If you’re an employer in London, ON, there are a variety of resources available to help you find immigrant and newcomer talent. Whether you’re looking for a long-term employee, temporary worker, or skilled tradesperson, there are organizations that can work with you to fill positions and network with foreign job seekers.
Employer’s Roadmap to hiring and retaining internationally trained workers
The Employer's Roadmap to Hiring and Retaining International Workers, created by the Government of Canada, provides a full outline of the process for Canadian business owners to hire international talent. The website explains the different types of permits and immigration statuses that potential employees may hold and/or require to work in Canada, as well as tips and resources on how to find new employees. Learn about how to advertise open positions, including how to define language, credentials and certification, and essential skills requirements.
Find highly skilled workers faster, shorten the application processing time, learn about work permit exemptions, and more with the Global Skills Strategy Program.
Organizations to help businesses find and hire immigrant and newcomer employees
WIL Employment Connections (WIL) is a non-profit community organization that has been providing quality employment support services and career development solutions to the London community since 1984. WIL offers programs and services specifically for newcomers and immigrants, including tips on how to search for jobs.
IMMPLOY Job Match provides employers across Southwestern Ontario coordinated access to qualified Canadian newcomer talent.
- Learn about employers seeking your skills
- Increase knowledge of regional labour markets
- Prepare for interviews and evaluate job offers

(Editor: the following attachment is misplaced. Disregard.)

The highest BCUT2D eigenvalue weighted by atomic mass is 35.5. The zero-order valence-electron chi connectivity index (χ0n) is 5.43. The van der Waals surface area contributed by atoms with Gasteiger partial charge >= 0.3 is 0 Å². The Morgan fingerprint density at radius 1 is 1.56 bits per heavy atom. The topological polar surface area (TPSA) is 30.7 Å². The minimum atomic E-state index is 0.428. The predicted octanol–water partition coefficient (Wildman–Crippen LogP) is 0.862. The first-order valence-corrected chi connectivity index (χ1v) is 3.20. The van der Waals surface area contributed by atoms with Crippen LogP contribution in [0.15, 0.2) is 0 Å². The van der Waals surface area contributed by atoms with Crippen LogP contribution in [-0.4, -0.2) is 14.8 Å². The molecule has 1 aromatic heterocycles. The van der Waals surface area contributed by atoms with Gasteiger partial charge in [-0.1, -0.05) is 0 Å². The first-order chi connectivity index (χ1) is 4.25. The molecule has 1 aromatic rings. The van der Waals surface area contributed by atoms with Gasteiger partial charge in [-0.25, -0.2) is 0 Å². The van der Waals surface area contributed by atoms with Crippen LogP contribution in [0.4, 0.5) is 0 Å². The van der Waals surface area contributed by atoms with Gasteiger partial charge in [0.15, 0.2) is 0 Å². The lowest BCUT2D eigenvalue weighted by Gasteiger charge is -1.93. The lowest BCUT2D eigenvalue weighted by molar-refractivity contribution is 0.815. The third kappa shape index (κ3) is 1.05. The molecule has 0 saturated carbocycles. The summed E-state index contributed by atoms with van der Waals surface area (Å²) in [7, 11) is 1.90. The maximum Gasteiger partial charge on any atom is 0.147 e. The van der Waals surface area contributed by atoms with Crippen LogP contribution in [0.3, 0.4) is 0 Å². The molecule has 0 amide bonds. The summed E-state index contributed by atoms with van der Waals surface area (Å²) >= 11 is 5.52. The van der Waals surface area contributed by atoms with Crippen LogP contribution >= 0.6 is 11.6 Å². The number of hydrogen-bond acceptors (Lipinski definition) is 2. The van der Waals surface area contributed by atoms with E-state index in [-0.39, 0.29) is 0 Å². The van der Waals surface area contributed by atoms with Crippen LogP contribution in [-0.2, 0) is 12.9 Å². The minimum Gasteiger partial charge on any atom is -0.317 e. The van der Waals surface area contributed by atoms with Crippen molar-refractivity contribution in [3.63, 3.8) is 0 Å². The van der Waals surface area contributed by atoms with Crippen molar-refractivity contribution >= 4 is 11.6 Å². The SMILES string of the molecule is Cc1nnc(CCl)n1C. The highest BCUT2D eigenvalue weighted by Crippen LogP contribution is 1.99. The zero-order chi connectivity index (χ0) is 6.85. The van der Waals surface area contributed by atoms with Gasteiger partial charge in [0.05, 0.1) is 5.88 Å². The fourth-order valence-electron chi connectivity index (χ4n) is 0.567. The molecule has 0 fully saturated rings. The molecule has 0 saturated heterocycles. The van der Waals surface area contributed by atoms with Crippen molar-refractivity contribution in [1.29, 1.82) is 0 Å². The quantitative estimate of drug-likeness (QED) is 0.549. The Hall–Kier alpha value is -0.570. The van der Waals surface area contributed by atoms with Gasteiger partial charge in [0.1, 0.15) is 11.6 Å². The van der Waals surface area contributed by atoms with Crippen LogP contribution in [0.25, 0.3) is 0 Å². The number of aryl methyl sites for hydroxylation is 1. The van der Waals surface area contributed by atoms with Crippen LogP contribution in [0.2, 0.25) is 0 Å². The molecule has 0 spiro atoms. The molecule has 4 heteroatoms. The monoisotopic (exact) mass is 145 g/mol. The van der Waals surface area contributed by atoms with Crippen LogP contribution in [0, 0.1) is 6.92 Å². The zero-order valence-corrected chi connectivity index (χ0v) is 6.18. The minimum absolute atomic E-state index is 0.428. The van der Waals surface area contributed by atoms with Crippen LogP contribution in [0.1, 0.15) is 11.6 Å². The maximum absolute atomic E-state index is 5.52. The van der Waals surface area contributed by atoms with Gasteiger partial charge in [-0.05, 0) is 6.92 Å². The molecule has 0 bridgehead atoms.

- Access Immploy Job Match Postings
Hire Immigrants is a global hub for employer best practices in immigrant employment. Learn to leverage immigrant talent, break down barriers and outdated hiring processes, network with key stakeholders, and explore resources, webinars, reports, and tools specifically created for employers. Access Hire Immigrants’ “Employer Guide to Hiring Newcomers” for even more information on how to get started, or improve existing practices.
Benefits of Hiring International Students
- Adaptability, perseverance and determination
- Proficient in multiple languages
- Courage to tackle the unknown
- High quality skills in leadership and independence
- Fresh perspective in the workplace
- Links to global markets
- Easier to attract and retain
- Cultural diversity shown to improve overall business performance and team dynamics
Frequently Asked Questions
Can international students work in Canada?
Yes! International students that are registered as a full-time student in a post-secondary program that is at least 6 months in duration are allowed to work on and off-campus:
- On-campus: There is no restriction on the number of hours.